Fighters of the Iron Cross Book Review

Fighters of the Iron Cross: Men and Machines of the Jagdwaffe

Written by Jerry Crandall, Illustrated by James Bently and Thomas A. Tullis

Hardcover in dustjacket, 360 pages, bibliography, and index

Published by Eagle Editions Ltd, 2021

Language: English

ISBN-10: 0-9761034-7-8

ISBN-13: 978-0-9761034-7-9

Dimensions: 9.3 x 12.3 x1.2 inches

Jerry Crandal is well known to scale modelers and aviation enthusiasts as the publisher of Eagle Editions books and EagleCals decals.  This book contains much material which will be familiar to anyone who has purchased his Jagdwaffe decals, as the pilots profiled here also flew many of the subject aircraft.  This is no coincidence, as the author has fostered personal relationships with many Jagdwaffe pilots over the years.  He has conducted extensive interviews and preserved documents and photographs, several of which have not been published previously.

This is collection of the stories of twelve Luftwaffe pilots, much of them told in their own words.  Included in each are copies or transcripts of original documents, along with several photographs from the personal collections of the Experten.  These are reproduced clearly on glossy paper, making them especially valuable for modelers.  The real prizes of this work are the full-color aircraft side profiles which accompany each chapter and the detailed notes which explain them.

The binding is in a large format, and is well-printed on glossy paper.  The layout and quality of the artwork will be familiar to anyone who has purchased Crandall’s previous publications.  While not cheap, this is a substantial book and a top-quality work all around, so you get what you pay for.  If you are a Jagdwaffe enthusiast you will be delighted by this book, highly recommended.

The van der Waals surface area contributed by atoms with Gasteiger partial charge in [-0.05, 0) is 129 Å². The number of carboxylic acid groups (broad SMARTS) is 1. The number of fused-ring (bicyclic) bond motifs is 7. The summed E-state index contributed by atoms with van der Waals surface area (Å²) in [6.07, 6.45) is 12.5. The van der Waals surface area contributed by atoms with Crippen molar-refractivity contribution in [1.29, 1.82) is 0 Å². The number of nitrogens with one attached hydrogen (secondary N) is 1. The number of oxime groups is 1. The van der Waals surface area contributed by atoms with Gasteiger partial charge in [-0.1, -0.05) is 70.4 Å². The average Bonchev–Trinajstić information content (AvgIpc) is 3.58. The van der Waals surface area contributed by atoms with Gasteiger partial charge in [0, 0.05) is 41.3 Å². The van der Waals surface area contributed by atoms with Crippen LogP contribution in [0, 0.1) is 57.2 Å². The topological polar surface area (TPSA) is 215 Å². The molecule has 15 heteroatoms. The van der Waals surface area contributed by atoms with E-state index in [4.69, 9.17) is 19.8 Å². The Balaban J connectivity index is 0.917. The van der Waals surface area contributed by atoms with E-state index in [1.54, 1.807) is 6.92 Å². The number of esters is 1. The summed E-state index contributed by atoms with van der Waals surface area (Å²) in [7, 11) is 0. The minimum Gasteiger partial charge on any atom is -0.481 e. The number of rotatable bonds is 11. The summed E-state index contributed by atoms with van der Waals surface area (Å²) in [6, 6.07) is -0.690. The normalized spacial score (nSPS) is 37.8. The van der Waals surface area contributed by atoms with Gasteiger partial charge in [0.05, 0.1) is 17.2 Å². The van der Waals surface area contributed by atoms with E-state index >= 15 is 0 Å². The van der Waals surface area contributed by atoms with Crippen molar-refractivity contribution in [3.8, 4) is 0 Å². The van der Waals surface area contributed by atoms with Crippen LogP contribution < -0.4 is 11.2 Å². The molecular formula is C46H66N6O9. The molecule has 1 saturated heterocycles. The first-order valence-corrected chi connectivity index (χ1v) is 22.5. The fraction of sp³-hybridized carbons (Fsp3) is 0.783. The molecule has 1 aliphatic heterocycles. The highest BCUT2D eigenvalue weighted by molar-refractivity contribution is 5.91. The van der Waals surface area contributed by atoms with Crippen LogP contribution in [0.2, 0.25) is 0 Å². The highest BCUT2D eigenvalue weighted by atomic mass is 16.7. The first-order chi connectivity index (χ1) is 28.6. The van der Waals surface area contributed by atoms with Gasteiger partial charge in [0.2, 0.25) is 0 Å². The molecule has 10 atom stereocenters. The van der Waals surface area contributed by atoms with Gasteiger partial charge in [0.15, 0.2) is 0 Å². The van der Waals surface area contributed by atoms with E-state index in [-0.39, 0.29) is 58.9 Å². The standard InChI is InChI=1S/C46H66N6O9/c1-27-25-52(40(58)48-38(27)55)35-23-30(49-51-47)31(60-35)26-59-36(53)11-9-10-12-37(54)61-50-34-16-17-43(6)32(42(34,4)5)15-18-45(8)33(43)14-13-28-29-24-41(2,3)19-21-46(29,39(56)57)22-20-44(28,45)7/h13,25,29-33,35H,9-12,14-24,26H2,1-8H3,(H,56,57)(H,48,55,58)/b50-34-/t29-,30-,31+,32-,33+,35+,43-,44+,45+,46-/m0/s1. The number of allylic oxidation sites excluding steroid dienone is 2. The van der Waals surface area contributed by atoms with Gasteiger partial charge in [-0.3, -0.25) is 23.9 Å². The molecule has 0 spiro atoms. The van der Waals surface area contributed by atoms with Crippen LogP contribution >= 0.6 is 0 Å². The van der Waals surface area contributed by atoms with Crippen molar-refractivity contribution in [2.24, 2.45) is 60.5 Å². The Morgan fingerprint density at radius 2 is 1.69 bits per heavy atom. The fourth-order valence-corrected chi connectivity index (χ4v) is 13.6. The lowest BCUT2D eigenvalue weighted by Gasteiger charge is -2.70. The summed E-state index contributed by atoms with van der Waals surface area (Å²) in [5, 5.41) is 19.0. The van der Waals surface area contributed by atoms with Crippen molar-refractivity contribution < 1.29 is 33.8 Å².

Pilots profiled:

Hauptmann Karl Leonhard

Major Diethelm von Eichel-Streiber

Feldwebel Horst Petzschler

Oberleutnant Manfred Dieterle

Leutnant Herbert Schlüter

Leutnant Karl Albert Helm

Major Rolf-Günther Hermichen

Oberleutnant Gerhard Thyben

Leutnant Elias Paul Kühlein

Feldwebel Hans Langer

Feldwebel Oskar Bösch

Leutnant Willi Unger

Major Wilhelm Moritz

Major Georg-Peder Eder

Regrettably, Jerry Crandall passed away on 12JUN22.

Hero of the Empire Audio Book Review

Hero of the Empire: The Boer War, a Daring Escape, and the Making of Winston Churchill

Authored by Candice Millard, Narrated by Simon Vance

Audiobook, 10 hours and 14 minutes

Published by Random House Audio

Language: English


Born into English aristocracy, Winston Churchill was always convinced he was destined for greatness.  He determined that the surest path to political success was being publicly recognized for audacity on the battlefield, and at the end of the 1800s England did not lack for battlefields in the far reaches of her sprawling Empire.  Churchill served as a junior officer in India and the Sudan, but the medals he so desperately sought eluded him.  Resigning his commission, he relied on his writing skills as a military correspondent in Cuba, and his oratory skills in a failed run for Parliament.  Still craving adventure and the recognition which would propel him to greatness, he sailed to South Africa to cover the Boer War as a journalist in 1899.  He was 24 at the time.

The Boers soon proved to be worthy opponents for the mighty British Army.  A pioneering people, they turned their frontier skills and knowledge into formidable weapons, fighting a successful guerilla war and handing the British several defeats.  Churchill was with a formation which was bottled up in Estcourt, harassed by invisible Boer fighters.  The garrison sent out an armored train on a daily patrol.  Churchill rode along on the day the train was ambushed.  He saw this as an opportunity, and directed the men in responding to the ambush, attempting to get the train underway again.  The British were eventually overwhelmed, the survivors being captured and taken to Pretoria, the Boer capitol.

Churchill chaffed at his captivity.  He joined a small party who were planning an escape, but wound up being the only member to go over the wall unnoticed.  There he found himself alone deep in enemy territory, lacking adequate provisions, a map, or even a plan.  With no other acceptable options, he set out.

This book is part biographical history and part adventure story, an excellent combination.  While I was familiar with Churchill’s background in broad terms, the details of his escape are fascinating.  This is not a dry history and the author’s style is engaging, resulting in a real “page turner”.  I was surprised at Churchill’s unreserved ambition, and conviction from an early age that he was destined for greatness.  One wonders how the world might have turned out differently today if things had worked out differently for him, and there certainly were multiple opportunities for things to have gone wrong.  Highly recommended.

Focke-Wulf Ta 154 Book Review

Focke-Wulf Ta 154: Luftwaffe Reich Defence Day and Night Interceptor

Series:  Luftwaffe Classics #31

By Dietmar Hermann